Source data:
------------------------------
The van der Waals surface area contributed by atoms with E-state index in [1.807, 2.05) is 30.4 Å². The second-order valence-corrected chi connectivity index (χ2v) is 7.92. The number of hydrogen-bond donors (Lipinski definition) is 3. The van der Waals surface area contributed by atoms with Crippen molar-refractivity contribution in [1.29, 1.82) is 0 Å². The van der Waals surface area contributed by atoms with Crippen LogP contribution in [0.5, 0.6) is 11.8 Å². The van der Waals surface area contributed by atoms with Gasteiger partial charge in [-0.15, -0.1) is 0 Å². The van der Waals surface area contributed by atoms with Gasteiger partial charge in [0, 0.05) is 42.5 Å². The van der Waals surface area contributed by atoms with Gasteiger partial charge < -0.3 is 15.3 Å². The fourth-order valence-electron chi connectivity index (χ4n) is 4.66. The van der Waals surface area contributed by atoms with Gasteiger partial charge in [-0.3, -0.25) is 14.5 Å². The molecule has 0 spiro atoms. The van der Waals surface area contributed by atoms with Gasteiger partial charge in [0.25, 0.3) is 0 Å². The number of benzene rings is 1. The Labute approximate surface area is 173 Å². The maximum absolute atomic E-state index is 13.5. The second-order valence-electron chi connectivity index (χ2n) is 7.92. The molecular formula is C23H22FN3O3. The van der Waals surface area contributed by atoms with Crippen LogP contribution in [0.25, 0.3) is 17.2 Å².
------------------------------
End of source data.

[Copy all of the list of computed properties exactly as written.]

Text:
The van der Waals surface area contributed by atoms with E-state index in [1.807, 2.05) is 30.4 Å². The second-order valence-corrected chi connectivity index (χ2v) is 7.92. The number of hydrogen-bond donors (Lipinski definition) is 3. The van der Waals surface area contributed by atoms with Crippen molar-refractivity contribution in [1.29, 1.82) is 0 Å². The van der Waals surface area contributed by atoms with Crippen LogP contribution in [0.5, 0.6) is 11.8 Å². The van der Waals surface area contributed by atoms with Gasteiger partial charge in [-0.15, -0.1) is 0 Å². The van der Waals surface area contributed by atoms with Gasteiger partial charge in [0, 0.05) is 42.5 Å². The van der Waals surface area contributed by atoms with Gasteiger partial charge < -0.3 is 15.3 Å². The fourth-order valence-electron chi connectivity index (χ4n) is 4.66. The van der Waals surface area contributed by atoms with Gasteiger partial charge in [-0.3, -0.25) is 14.5 Å². The molecule has 0 spiro atoms. The van der Waals surface area contributed by atoms with Gasteiger partial charge in [0.25, 0.3) is 0 Å². The number of benzene rings is 1. The Labute approximate surface area is 173 Å². The maximum absolute atomic E-state index is 13.5. The second-order valence-electron chi connectivity index (χ2n) is 7.92. The molecular formula is C23H22FN3O3. The van der Waals surface area contributed by atoms with Crippen LogP contribution in [0.25, 0.3) is 17.2 Å².